Over the past few months, I’ve helped them purge, organize, and keep their home more minimalistic, and as for myself…well, I still live a minimalist lifestyle. I only buy what I need, and in my closet, if I buy something new, I get rid of something old that I don’t wear. I don’t accept free samples unless I NEED them. Everything gets purged on a regular basis. My life is very organized and I don’t feel stressed when I walk into my bedroom. Instead I see everything going on around me and everything I own. I never have to rush to find something or feel anxious when I can’t remember where something may be packed away at. Through all of this I learned that I can have less “stuff” and still be happy. I was actually unhappy when I had more. I was overwhelmed. Now I finally feel free and in control! However there is one thing I’ll never purge or downsize…my collection of Chihuahuas!

{If you’d like to learn more about minimalist living, please consider reading my book, The Joy of Less, A Minimalist Living Guide, or subscribing to my RSS feed.}

Related posts:

  1. Real Life Minimalists: Christopher
  2. Real Life Minimalists: Jan
  3. Real Life Minimalists: Frances

18 comments to Real Life Minimalists: Ellen

  • Hi Ellen, it’s wonderful that your parents indulged in your minimalism practice. My mother wasn’t open to the idea of purging until this last year. She’ll be 79 in January and realizes that she needs to downsize so she can move closer to me. But it’s hard. This year we worked on clearing/cleaning a few areas but now, a few months later, those lovely open spaces are now all packed again. It’s very disheartening for me to go there because I don’t feel there’s any progress to be made.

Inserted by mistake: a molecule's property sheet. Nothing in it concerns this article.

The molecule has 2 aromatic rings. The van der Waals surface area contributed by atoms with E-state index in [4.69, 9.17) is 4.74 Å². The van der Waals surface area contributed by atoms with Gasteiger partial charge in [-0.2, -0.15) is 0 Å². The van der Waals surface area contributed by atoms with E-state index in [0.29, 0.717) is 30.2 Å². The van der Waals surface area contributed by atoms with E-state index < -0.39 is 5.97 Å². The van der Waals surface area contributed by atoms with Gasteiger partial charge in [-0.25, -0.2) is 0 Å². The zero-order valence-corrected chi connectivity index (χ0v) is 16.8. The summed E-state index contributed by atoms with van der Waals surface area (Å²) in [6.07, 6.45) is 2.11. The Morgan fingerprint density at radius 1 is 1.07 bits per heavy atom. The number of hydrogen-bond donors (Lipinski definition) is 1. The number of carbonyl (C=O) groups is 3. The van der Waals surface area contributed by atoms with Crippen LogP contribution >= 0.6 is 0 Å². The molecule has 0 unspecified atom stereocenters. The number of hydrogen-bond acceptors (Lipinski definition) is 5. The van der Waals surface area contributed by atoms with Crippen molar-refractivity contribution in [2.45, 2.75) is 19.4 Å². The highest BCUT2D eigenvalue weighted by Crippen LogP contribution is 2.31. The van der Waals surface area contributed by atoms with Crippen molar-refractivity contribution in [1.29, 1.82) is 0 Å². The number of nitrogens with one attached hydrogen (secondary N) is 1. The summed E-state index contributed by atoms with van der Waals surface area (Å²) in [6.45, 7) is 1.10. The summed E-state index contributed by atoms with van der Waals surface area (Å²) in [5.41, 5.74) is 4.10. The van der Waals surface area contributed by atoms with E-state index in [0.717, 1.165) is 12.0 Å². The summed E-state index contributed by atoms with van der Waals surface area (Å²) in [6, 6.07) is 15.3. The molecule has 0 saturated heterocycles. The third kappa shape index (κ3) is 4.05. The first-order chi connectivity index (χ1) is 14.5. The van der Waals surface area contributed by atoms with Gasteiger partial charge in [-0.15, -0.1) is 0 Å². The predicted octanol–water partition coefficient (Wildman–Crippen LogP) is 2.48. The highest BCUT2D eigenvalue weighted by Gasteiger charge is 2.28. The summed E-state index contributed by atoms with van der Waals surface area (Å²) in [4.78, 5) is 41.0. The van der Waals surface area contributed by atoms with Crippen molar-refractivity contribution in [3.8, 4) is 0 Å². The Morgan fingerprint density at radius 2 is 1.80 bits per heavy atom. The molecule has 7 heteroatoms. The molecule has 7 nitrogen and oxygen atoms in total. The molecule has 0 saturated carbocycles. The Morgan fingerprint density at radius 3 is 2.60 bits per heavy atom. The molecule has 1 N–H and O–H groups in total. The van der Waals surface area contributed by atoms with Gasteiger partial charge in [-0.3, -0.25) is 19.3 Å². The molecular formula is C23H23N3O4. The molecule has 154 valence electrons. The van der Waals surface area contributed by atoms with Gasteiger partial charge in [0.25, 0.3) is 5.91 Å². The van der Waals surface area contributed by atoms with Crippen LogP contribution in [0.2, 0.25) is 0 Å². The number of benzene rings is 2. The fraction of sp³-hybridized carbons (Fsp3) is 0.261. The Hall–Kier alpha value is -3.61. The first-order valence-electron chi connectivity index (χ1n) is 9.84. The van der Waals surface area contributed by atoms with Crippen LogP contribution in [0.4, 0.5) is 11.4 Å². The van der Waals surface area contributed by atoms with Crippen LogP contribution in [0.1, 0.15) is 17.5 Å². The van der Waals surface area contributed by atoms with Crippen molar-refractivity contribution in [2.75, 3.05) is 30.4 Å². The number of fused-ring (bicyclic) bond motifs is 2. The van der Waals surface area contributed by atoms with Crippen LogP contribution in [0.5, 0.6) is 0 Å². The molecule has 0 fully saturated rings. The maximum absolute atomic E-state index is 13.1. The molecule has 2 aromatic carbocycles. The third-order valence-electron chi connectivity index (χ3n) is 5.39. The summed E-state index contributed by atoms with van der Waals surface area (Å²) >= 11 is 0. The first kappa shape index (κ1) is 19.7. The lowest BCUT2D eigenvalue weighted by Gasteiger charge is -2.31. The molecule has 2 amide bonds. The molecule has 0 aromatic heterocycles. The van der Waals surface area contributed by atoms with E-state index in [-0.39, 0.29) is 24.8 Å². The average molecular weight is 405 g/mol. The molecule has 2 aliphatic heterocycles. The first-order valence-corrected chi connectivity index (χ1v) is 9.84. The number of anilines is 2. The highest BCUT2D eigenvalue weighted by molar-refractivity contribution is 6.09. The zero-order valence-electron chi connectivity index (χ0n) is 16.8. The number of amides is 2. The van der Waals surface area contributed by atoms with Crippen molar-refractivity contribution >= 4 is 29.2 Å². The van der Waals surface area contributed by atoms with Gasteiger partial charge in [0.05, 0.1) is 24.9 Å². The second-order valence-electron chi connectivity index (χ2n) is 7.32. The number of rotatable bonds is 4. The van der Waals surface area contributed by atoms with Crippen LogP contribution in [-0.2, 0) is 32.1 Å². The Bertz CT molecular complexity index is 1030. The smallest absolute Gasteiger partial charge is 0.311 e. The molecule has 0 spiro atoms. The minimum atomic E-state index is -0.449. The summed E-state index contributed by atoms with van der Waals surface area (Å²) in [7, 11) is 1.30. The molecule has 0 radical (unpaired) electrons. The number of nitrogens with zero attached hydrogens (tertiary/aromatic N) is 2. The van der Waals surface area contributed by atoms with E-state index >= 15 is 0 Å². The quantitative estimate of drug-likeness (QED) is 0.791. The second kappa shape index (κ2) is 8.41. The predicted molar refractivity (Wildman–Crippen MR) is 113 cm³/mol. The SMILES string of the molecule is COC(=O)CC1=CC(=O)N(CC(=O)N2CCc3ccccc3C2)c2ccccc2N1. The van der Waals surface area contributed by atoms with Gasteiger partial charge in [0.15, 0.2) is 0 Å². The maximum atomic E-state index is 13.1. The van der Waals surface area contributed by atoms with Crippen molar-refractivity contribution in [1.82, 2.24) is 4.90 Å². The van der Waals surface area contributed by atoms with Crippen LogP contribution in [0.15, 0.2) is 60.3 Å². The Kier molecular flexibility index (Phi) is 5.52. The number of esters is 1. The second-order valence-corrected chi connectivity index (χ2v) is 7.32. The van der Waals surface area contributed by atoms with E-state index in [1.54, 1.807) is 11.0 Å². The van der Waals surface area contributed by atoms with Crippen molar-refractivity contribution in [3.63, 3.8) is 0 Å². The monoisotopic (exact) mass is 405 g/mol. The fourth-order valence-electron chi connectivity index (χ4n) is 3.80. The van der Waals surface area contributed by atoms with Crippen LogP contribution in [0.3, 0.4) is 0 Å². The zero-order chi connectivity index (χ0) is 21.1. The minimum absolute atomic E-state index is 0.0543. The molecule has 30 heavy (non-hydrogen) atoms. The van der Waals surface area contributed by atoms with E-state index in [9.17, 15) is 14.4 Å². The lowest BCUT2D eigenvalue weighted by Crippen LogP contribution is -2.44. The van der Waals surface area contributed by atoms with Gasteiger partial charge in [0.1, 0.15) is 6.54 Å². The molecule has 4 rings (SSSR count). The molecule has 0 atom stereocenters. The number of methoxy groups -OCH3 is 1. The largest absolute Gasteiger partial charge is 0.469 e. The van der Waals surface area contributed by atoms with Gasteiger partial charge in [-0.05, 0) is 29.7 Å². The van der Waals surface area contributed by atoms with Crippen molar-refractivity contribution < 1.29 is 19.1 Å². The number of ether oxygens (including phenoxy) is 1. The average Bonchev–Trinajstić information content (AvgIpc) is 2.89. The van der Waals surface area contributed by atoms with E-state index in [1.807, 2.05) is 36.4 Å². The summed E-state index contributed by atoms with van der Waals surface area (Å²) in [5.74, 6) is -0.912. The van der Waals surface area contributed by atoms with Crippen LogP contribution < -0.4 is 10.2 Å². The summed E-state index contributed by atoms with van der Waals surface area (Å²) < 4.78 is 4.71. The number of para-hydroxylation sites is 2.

Love the Chihuahuas….so adorable!

  • Diane

    You are so lucky that your parents have been open to this. I have to move my parents to another retirement residence and their suites will be even smaller and I’ve been having difficulties trying to get them to purge what they cannot use in the next place. Even though they’ve been in this residence for two years, they still managed to accumulate more things. I have three more weekends (three more attemps) to downsize them. Love the dogs!

    • Ohhh it is SUCH a struggle sometimes still but it did teach me how tolerant i was when i had to be patient with them lol

      • Diane

        My father has dementia and my mother Alzheimer’s and Parkinson’s so patience is something I have had to develop. Like the saying goes, be careful of what you wish for — you may get it. So I stopped asking to become more patient!

  • Ellen, I”m from Harrisburg, PA too!!! I got to speak about minimalism on here a few weeks ago. What a fun surprise! I’m thinking about a lot of homes in that area, especially the homes of our parents’ generation. They are all cozy and comfortable … but very full! I love my mom’s home, she has a great sense of space and furniture lay-out. But it’s full. So, I try to take baby steps in making simplifying recommendations. Sometimes it works. Sometimes not. Haha. Reagardless, I am excited to go check out your blog!

  • Gil

    Ellen, Very inspirational story. It’s also refreshing to see another Pennsylvanian living the minimalist life! (we live in the York area)

  • Gil

    Ellen I wanted to add that our agency is in the midst of moving. Before, i used to get chided in a friendly way about my lack of stuff in my cubicle, except of course my computer. Guess who doesn’t have any boxes of stuff to carry to the new space? Naturally my computer has to go, but the agency will relocate that. Minimalism IS liberating.